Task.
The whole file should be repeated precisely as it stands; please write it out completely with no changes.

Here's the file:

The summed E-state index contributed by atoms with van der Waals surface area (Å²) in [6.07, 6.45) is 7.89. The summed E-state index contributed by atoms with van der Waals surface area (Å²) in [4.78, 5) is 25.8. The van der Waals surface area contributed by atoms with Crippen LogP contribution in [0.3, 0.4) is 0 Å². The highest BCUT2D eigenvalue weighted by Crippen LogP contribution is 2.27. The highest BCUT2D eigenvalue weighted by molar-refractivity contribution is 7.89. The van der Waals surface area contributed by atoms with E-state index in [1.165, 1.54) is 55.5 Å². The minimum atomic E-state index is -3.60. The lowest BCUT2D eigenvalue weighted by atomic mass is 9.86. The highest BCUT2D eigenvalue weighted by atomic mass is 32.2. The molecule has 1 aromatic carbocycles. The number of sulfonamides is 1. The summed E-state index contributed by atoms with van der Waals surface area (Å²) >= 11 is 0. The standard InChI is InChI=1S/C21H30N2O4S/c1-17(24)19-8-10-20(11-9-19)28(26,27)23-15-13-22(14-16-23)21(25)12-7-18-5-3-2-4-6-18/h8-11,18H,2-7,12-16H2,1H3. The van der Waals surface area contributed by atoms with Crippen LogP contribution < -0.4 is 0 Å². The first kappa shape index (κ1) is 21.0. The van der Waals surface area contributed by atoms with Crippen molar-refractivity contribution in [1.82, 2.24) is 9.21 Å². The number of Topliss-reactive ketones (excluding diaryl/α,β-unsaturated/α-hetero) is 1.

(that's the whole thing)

The summed E-state index contributed by atoms with van der Waals surface area (Å²) in [6.07, 6.45) is 7.89. The summed E-state index contributed by atoms with van der Waals surface area (Å²) in [4.78, 5) is 25.8. The van der Waals surface area contributed by atoms with Crippen LogP contribution in [0.3, 0.4) is 0 Å². The highest BCUT2D eigenvalue weighted by Crippen LogP contribution is 2.27. The highest BCUT2D eigenvalue weighted by molar-refractivity contribution is 7.89. The van der Waals surface area contributed by atoms with E-state index in [1.165, 1.54) is 55.5 Å². The minimum atomic E-state index is -3.60. The lowest BCUT2D eigenvalue weighted by atomic mass is 9.86. The highest BCUT2D eigenvalue weighted by atomic mass is 32.2. The molecule has 1 aromatic carbocycles. The number of sulfonamides is 1. The summed E-state index contributed by atoms with van der Waals surface area (Å²) >= 11 is 0. The standard InChI is InChI=1S/C21H30N2O4S/c1-17(24)19-8-10-20(11-9-19)28(26,27)23-15-13-22(14-16-23)21(25)12-7-18-5-3-2-4-6-18/h8-11,18H,2-7,12-16H2,1H3. The van der Waals surface area contributed by atoms with Crippen LogP contribution < -0.4 is 0 Å². The first kappa shape index (κ1) is 21.0. The van der Waals surface area contributed by atoms with Crippen molar-refractivity contribution in [1.82, 2.24) is 9.21 Å². The number of Topliss-reactive ketones (excluding diaryl/α,β-unsaturated/α-hetero) is 1.